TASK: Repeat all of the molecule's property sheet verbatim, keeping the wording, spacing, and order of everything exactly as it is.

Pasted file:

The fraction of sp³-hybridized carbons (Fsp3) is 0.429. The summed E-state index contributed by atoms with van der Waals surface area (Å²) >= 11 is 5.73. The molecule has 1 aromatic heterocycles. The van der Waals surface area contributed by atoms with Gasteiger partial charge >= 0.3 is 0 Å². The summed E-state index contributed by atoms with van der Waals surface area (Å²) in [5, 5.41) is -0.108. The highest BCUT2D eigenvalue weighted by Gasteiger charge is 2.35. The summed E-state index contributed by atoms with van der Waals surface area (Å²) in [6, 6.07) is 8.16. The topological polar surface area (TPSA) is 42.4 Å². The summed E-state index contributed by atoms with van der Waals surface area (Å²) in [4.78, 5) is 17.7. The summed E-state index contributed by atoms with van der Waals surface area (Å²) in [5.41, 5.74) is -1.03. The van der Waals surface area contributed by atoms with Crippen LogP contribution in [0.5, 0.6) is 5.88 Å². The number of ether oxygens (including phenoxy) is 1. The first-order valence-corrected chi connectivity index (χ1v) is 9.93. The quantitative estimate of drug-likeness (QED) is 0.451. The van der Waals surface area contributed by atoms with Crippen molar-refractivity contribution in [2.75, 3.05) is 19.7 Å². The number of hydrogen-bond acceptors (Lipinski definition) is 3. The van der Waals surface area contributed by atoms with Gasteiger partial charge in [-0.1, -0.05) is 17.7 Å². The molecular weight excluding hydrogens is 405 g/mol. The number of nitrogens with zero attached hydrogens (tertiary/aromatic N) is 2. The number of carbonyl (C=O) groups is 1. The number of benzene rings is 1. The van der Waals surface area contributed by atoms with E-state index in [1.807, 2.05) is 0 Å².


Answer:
The fraction of sp³-hybridized carbons (Fsp3) is 0.429. The summed E-state index contributed by atoms with van der Waals surface area (Å²) >= 11 is 5.73. The molecule has 1 aromatic heterocycles. The van der Waals surface area contributed by atoms with Gasteiger partial charge >= 0.3 is 0 Å². The summed E-state index contributed by atoms with van der Waals surface area (Å²) in [5, 5.41) is -0.108. The highest BCUT2D eigenvalue weighted by Gasteiger charge is 2.35. The summed E-state index contributed by atoms with van der Waals surface area (Å²) in [6, 6.07) is 8.16. The topological polar surface area (TPSA) is 42.4 Å². The summed E-state index contributed by atoms with van der Waals surface area (Å²) in [4.78, 5) is 17.7. The summed E-state index contributed by atoms with van der Waals surface area (Å²) in [5.41, 5.74) is -1.03. The van der Waals surface area contributed by atoms with Crippen LogP contribution in [0.5, 0.6) is 5.88 Å². The number of ether oxygens (including phenoxy) is 1. The first-order valence-corrected chi connectivity index (χ1v) is 9.93. The quantitative estimate of drug-likeness (QED) is 0.451. The van der Waals surface area contributed by atoms with Crippen molar-refractivity contribution in [2.75, 3.05) is 19.7 Å². The number of hydrogen-bond acceptors (Lipinski definition) is 3. The van der Waals surface area contributed by atoms with Gasteiger partial charge in [-0.1, -0.05) is 17.7 Å². The molecular weight excluding hydrogens is 405 g/mol. The number of nitrogens with zero attached hydrogens (tertiary/aromatic N) is 2. The number of carbonyl (C=O) groups is 1. The number of benzene rings is 1. The van der Waals surface area contributed by atoms with E-state index in [1.807, 2.05) is 0 Å².